had lifted it off and was shining a torch onto me. And it's not that life
under the rock was awful but actually I was petrified and didn't know how
to handle it."
So this beautiful, gentle, guileless woman, who needs security guards if she goes into a bookshop, has remained remarkably normal. She still, for instance, writes her books in cafes in Edinburgh. 'For the first time I have a proper study, but you know what: I still prefer doing it in cafes. Occasionally I might look up and find a table of people staring at me. I get very embarassed and go.' When she was writing Harry Potter and the Philosopher's Stone she couldn't afford child care, so she would walk and walk with her daughter in a pram until she fell asleep and then rush to a cafe to start scribbling. 'My power of concentration is battle-hardened. It's just the way I've always had to write.'
This year she will finish writing the Harry Potter series. The final chapter sits, already written, in her safe. A new children's book is also complete. It is about a monster and is what Rowling calls a 'political fairy story'. It is aimed at children younger than those who read Harry Potter: 'I haven't even told my publisher about this.' There are also some short stories already written.
She is disarmingly normal. Her favourite drink is gin and tonic, her least favourite food tripe. Her heroine is Jessica Mitford and her favourite author Jane Austen. She can't drive, having failed her test at 17 and left it at that - 'I have a distinct fear of cars, that something awful is going to happen.' She gave up somking five years ago and has spent most of the past three years pregnant or caring for a small baby. She is a Christian (Episcopalian) and, 'like Graham Greene, my faith is sometimes about if my faith will return. It's important to me.'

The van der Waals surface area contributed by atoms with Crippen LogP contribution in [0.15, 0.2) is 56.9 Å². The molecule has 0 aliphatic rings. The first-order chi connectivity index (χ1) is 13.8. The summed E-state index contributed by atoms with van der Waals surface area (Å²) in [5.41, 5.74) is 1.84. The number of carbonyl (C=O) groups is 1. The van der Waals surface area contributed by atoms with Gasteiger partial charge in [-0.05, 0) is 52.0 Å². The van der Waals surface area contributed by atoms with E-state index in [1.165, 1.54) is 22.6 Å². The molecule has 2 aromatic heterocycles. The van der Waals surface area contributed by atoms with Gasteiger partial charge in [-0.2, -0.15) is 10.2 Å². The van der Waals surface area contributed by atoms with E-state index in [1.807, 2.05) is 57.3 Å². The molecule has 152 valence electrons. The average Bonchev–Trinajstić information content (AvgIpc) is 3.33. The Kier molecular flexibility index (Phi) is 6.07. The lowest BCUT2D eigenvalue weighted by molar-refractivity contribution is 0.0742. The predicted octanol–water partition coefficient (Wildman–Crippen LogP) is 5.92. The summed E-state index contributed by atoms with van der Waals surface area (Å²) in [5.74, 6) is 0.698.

Life is always changing for her. She is involved in a new project to help impoverished orphans in Eastern Europe. The Sunday Times and thought it was too upsetting to read after seeing photographs of young children literally caged: 'I then thought it is wrong to avoid it, so I thought, "Why don't I try to do something to help."' She wrote to the president of the Czech Republic, to her MP, to everyone she could think of - and it worked. She is now part of an EU group that is planning to visit similar orphans in Romania. Again, the Potter theme of overcoming the loss of a parent returns.
But in the meantime Cinderella has to get ready for her own ball - for the MS cause. She has her Amanda Wakeley dress bought and ready and a mask will be made. She will raise hundreds of thousands, maybe even millions, for MS. She wants to make a difference. She does not want her mother's death to have been in vain.
She scatters scary MS facts as quick as a wizard in a game of Quidditch. The strangest is that the most likely people in the world to get MS are Scots - for some yet unknown reason Scotland is the MS capital of the world. The goals of her fundraising are to enable better treatments - and ultimately a cure - for MS to be found. She is heading a campaign to ensure people with MS get the care they need now. Currently some are left to come to terms with their devastating diagnosis on their own. Later, if the disease gets worse, they may be denied basics such as an electric wheelchair. Her mission is to change the way people with MS are treated and to unlock the mysteries of the disease. 'Not a day goes by when I don't think of my mother. Her death depth-charged me. It changed my life.' Now se wants it to change other lives for the better.
Thanks to staffer K'lyssa for the help typing this!